Links I Like: Black History Month Edition

To round out Black History Month I wanted to create a round-up of unsung heroes of the Black community. I also wanted to take the time to gush about the greatness of the Black Panther movie because it’s worth all the hype it’s receiving and more.

The Original Black Panthers 

At a time when federal law prohibited black soldiers to fight alongside their white counterparts. The 761st Tank Battalion aka the original Black Panthers was founded.  With the recent release of Marvel’s Black Panther film, the term has moved from being connected to the political party to the superhero. But I wanted to shine a light on the real heroes who first bore the title. Members of the 761st received Purple Hearts, Silver Stars and a Medal of Honor.
Don’t get me wrong. I’m just as obsessed with Marvel’s Black Panther as the next person. I’ve seen it twice already and will be seeing it again this weekend.  Films like this that highlight Black Excellence, black beauty and portray Black people in a positive light can have ALL my money! And I’m not the only one that feels that way. The film has already grossed over 700 million globally and this is only week number two!

Seeing things like These Photos Of Black Kids Watching ‘Black Panther’ Highlight Why This Film Was Needed.  Representation matters and when the list of Black Superhero films includes Blade, Hancock, and Steel- all of which are ten to twenty years old. It makes it abundantly clear that not only did the Black Community need this film, the world needed it.

Black-Kids-Watching-Black-PantherPhoto via Christopher Aluka Berry/Reuters

Now, if you’re one of the few people on earth (excluding China and Japan where it’s yet to be released) who still hasn’t seen Black Panther, don’t worry. I’m not going to spoil it. The social media coverage alone probably has you aware of how important the female characters were to this film. One woman, in particular, was the backbone of the technological advances that made Black Panther such a force. The article We Need To Talk About The Significance Of Princess Shuri And Seeing A Black Girl In STEM is just the conversation that needs to be had after seeing how important Princess Shuri was to the success of the main character.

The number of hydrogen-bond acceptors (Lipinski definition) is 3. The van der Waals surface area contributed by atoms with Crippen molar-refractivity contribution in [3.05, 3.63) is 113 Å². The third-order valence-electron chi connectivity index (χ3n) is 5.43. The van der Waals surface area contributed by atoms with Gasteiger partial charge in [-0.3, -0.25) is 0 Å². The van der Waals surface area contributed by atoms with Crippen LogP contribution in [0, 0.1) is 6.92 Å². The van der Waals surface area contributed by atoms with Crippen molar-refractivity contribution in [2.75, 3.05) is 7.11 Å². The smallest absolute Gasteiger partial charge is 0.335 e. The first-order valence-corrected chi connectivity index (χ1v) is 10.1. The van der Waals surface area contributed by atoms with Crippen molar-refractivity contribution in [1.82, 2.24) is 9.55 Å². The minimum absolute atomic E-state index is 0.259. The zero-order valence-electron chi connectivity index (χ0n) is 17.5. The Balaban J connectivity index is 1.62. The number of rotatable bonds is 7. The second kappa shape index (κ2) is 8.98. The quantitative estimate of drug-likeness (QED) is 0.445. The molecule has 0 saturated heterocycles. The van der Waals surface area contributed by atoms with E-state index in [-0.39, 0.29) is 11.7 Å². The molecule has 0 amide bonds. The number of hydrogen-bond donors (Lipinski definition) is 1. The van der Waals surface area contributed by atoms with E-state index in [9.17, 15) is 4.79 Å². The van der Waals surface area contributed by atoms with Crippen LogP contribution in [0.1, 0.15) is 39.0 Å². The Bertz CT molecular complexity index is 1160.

Princess-Shuri-Black-PantherImage via Blavity

Reading the headline, Disney donates $1 million from ‘Black Panther’ to the Boys & Girls Clubs made me immensely happy. Then discovering that those funds will go towards the STEM program in predominantly Black Communities like Atlanta, Baltimore, Chicago, New York, Philadelphia, and Washington gave me so much joy! I know in comparison to the 700 million made that one million doesn’t sound like much. But as a child I frequented the San Francisco Boys & Girls Club, it was a safe place I could go to get away from the drugs and violence going on around me. So I know from personal experience that every little bit helps.

There are too many exceptional Black People that get left out of history books. Men, women, and children who contribute to the advancement of our communities, our culture, our country, and the world. Here are 6 Black, Female Scientists You Should Know
Examples of Black Excellence have always been present. They just weren’t given their just due and the recognition they deserved. So I want to take a moment to appreciate a few of the firsts.  Some of these people you may have heard of, but many have been overlooked. So I want to show some respect and #SayThierNames.

Helen Williams

This Jersey girl had a passion for fashion from a young age and as a teen was encouraged to start modeling. At the beginning of her career, she worked exclusively for Black publications like Ebony and Jet. Because not only was there no Black Supermodels the only models getting booked by non-black businesses were light-skinned. When Williams moved to Paris she modeled in the ateliers of notable names like Christian Dior.

Upon her return to the States in 1961, Helen refused to take “No” for an answer. When told by an agent that they had “one black model already, thanks.” She took her complaints to the press which helped draw attention to the colorism and exclusion of Black models in the fashion industry. Soon Helen was the first Black woman to book jobs with major brands like Budweiser. Ads that were seen in the pages of The New York Times and Redbook.  Making her the first Black model to go mainstream.